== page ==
Marnus Labuschagne recently described facing R Ashwin as being “like a chess game”. It was an interesting choice of words as actual chess could prove to be the off-spinner’s greatest weakness.
Labuschagne was alluding to that to and fro of decision-making between himself and a thoughtful bowler like Ashwin who is trying to dismiss him.
- Ashwin sets a field
- Labuschagne decides on a palette of viable strokes
- Ashwin bowls
- Labuschagne plays a shot
- Ashwin revises his plan
That’s the basic mechanics of their contest. There’s an obvious physical element too, but both men have attained a sufficient level of control in their respective fields that it’s really more a battle of wits.
Bring your A-game. May the best man win.
But then every player has off-field issues that could potentially inhibit their performance at one time or another. R Ashwin is not like other people. We think R Ashwin is vulnerable to chess.
R Ashwin enjoys chess. We know this not just because he has said so, but because he has gone so far as to make a series of online videos with Grandmaster RB Ramesh titled “Learn the Basics of Chess”.
This is not like Netflix paying Brendon McCullum and Phil Tufnell to play golf. This is not a job. This is R Ashwin being sufficiently enthused by chess that he alienates probably 90% of his YouTube audience by making a bunch of videos about it.
And fair enough, you know. He’s a cricketer. One of the most famous cricketers in the world. People don’t go to him for chess any more than they come to a cricket website to hear how a dark comedy about industrial piping is really very great.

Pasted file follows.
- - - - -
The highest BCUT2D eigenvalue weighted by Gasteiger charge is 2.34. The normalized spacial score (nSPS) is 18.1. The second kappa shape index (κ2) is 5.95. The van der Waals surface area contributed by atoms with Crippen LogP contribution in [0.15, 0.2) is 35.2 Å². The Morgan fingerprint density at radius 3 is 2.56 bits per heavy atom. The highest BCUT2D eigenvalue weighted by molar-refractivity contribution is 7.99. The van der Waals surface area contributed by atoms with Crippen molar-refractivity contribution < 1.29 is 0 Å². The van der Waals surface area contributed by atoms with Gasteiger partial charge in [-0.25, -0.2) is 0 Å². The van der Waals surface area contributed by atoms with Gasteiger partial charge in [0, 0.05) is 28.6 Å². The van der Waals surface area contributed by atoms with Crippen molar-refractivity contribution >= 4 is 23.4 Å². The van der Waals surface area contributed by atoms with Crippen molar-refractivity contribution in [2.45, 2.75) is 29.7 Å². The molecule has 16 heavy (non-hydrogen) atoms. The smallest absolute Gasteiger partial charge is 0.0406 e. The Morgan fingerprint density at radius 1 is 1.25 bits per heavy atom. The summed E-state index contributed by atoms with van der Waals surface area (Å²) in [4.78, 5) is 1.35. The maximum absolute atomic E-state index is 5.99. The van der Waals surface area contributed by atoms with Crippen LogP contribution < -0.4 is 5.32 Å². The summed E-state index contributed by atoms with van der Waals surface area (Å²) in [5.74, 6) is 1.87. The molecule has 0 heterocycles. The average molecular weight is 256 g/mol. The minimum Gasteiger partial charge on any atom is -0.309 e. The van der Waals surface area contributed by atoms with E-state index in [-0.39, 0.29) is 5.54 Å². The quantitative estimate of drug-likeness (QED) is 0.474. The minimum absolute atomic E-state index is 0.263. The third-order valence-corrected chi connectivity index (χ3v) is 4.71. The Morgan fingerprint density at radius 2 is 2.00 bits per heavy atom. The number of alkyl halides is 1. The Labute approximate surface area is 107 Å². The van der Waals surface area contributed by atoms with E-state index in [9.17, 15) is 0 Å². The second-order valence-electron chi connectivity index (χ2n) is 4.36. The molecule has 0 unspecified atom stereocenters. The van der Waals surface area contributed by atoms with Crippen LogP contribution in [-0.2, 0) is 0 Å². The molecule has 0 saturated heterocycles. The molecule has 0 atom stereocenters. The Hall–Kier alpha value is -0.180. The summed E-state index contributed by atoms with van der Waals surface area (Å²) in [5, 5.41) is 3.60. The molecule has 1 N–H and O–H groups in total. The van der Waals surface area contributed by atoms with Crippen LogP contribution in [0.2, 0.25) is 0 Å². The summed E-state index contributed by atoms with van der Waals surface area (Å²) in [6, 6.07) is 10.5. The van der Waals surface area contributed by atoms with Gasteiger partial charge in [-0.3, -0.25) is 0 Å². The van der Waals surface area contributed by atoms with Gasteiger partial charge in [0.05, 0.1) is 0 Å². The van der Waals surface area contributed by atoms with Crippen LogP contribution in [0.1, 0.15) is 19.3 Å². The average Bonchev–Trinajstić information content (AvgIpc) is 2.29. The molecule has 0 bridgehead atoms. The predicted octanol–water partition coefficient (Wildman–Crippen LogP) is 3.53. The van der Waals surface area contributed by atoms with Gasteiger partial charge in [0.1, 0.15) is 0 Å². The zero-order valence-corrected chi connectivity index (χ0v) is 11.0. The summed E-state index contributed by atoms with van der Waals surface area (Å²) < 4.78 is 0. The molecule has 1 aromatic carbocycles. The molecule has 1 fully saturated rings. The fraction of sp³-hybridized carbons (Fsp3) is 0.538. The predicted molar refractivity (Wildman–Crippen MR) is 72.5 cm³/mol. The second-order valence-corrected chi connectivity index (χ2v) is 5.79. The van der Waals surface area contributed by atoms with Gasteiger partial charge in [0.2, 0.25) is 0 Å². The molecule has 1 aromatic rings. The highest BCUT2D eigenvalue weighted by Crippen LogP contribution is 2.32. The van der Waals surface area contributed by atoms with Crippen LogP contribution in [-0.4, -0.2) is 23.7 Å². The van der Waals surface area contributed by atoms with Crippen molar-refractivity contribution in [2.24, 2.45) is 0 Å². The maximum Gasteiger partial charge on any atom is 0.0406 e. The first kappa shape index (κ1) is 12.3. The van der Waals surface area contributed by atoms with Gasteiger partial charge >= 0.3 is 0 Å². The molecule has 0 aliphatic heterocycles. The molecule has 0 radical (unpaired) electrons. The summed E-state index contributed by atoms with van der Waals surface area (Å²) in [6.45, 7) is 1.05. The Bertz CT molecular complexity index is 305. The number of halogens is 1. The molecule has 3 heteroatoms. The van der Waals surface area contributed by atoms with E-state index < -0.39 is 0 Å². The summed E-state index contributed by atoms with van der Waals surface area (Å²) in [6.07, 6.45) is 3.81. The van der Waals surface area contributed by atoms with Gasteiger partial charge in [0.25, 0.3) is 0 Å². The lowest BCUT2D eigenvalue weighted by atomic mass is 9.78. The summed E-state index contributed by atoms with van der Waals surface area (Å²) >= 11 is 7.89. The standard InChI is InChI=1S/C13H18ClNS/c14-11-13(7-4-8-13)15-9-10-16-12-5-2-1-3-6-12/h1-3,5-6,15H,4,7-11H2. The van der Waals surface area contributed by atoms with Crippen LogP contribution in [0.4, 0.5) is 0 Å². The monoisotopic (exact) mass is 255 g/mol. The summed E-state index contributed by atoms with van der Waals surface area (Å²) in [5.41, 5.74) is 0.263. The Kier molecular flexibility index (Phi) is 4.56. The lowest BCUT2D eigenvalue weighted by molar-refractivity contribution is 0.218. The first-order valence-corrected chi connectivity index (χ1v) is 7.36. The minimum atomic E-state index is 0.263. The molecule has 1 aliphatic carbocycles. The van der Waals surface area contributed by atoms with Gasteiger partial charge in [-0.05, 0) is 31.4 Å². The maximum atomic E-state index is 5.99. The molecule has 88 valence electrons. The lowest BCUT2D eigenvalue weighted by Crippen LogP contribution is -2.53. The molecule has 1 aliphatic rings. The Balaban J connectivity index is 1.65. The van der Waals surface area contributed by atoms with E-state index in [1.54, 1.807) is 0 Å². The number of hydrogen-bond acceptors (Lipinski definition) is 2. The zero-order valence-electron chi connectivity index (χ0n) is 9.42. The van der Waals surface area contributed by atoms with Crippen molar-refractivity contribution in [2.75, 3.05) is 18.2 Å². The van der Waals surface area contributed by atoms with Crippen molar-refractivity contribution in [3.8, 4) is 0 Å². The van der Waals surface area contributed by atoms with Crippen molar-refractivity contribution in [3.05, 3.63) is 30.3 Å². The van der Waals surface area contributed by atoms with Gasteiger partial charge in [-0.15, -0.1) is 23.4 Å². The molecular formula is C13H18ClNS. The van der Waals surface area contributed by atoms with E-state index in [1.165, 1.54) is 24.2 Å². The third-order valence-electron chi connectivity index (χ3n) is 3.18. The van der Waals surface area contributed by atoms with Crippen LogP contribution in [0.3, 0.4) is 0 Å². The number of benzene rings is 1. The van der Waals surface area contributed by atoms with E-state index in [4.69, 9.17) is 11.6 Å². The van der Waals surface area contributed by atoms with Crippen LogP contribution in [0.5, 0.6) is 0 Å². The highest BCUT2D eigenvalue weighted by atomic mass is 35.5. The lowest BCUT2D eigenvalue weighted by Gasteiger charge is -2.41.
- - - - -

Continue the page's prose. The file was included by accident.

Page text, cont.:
But good on R Ashwin for looking after the small fraction of his audience who are happy to be taken to new and unexpected places. We applaud that.
So it’s pretty clear that Ashwin is enthusiastic about chess, but early in his first Learn the Basics of Chess video he goes so far as to describe it as “one of my biggest madness” – and this is where things get dangerous.
Ashwin is not the only pro cricketer with a love of chess. Andrew Flintoff famously played youth chess for Lancashire (and his brother played for England).
But we don’t even have to look that far. Another current India spinner, Yuzvendra Chahal, once represented India at the World Youth Chess Championship and is currently ranked 81,969th in the world.
Also, rather less impressively, here’s Sourav Ganguly sitting opposite Magnus Carlsen at a chess board.
‘Playing chess against Magnus Carlsen’ would be overselling it, even if a couple of pieces were moved.
But here’s the thing with Ashwin. It appears to be a renewed obsession for him. He said he used to play when he was younger, only to give up on the basis that he, “had to think so much and then go and play cricket.”
We suppose what he’s saying is that you’ve only got so much conscious thinking capacity each day and if you’re the kind of cricketer he is, you don’t want to piss that away on chess.
Which begs the question… has R Ashwin started pissing away all his conscious thinking capacity on chess?
In a world where cricketers are repeatedly experiencing burnout, is India’s finest bowler courting mental exhaustion?
“I never thought that it could be so addictive,” he said. “It has becomes such an addiction for me.”
So there you have it. If Marnus Labuschagne has a good series, you know what to blame… the sordid night-time allure of the chequered board.
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